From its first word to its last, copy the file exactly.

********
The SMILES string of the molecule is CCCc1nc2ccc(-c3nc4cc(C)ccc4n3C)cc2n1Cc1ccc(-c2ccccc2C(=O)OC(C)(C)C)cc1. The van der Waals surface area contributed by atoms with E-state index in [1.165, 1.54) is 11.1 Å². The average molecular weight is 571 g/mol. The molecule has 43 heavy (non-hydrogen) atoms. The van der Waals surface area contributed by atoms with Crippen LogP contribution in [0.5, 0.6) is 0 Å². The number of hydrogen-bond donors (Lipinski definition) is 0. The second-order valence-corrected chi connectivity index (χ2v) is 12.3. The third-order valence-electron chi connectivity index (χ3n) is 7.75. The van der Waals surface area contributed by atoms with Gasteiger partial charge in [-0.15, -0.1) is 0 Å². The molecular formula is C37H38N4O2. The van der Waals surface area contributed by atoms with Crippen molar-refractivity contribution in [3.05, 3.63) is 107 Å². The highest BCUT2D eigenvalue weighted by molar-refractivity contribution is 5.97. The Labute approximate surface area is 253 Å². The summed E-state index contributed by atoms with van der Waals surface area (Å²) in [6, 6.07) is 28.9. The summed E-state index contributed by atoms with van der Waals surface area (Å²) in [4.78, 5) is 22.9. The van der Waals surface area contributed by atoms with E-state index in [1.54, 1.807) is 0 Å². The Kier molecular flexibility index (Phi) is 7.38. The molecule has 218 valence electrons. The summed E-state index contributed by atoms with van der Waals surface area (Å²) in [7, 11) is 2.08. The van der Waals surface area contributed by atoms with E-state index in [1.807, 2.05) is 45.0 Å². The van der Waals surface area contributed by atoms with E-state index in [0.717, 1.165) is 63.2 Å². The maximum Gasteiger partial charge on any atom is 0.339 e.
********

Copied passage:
The SMILES string of the molecule is CCCc1nc2ccc(-c3nc4cc(C)ccc4n3C)cc2n1Cc1ccc(-c2ccccc2C(=O)OC(C)(C)C)cc1. The van der Waals surface area contributed by atoms with E-state index in [1.165, 1.54) is 11.1 Å². The average molecular weight is 571 g/mol. The molecule has 43 heavy (non-hydrogen) atoms. The van der Waals surface area contributed by atoms with Crippen LogP contribution in [0.5, 0.6) is 0 Å². The number of hydrogen-bond donors (Lipinski definition) is 0. The second-order valence-corrected chi connectivity index (χ2v) is 12.3. The third-order valence-electron chi connectivity index (χ3n) is 7.75. The van der Waals surface area contributed by atoms with Gasteiger partial charge in [-0.15, -0.1) is 0 Å². The molecular formula is C37H38N4O2. The van der Waals surface area contributed by atoms with Crippen molar-refractivity contribution in [3.05, 3.63) is 107 Å². The highest BCUT2D eigenvalue weighted by molar-refractivity contribution is 5.97. The Labute approximate surface area is 253 Å². The summed E-state index contributed by atoms with van der Waals surface area (Å²) in [6, 6.07) is 28.9. The summed E-state index contributed by atoms with van der Waals surface area (Å²) in [4.78, 5) is 22.9. The van der Waals surface area contributed by atoms with E-state index in [1.54, 1.807) is 0 Å². The Kier molecular flexibility index (Phi) is 7.38. The molecule has 218 valence electrons. The summed E-state index contributed by atoms with van der Waals surface area (Å²) in [7, 11) is 2.08. The van der Waals surface area contributed by atoms with E-state index in [1.807, 2.05) is 45.0 Å². The van der Waals surface area contributed by atoms with E-state index in [0.717, 1.165) is 63.2 Å². The maximum Gasteiger partial charge on any atom is 0.339 e.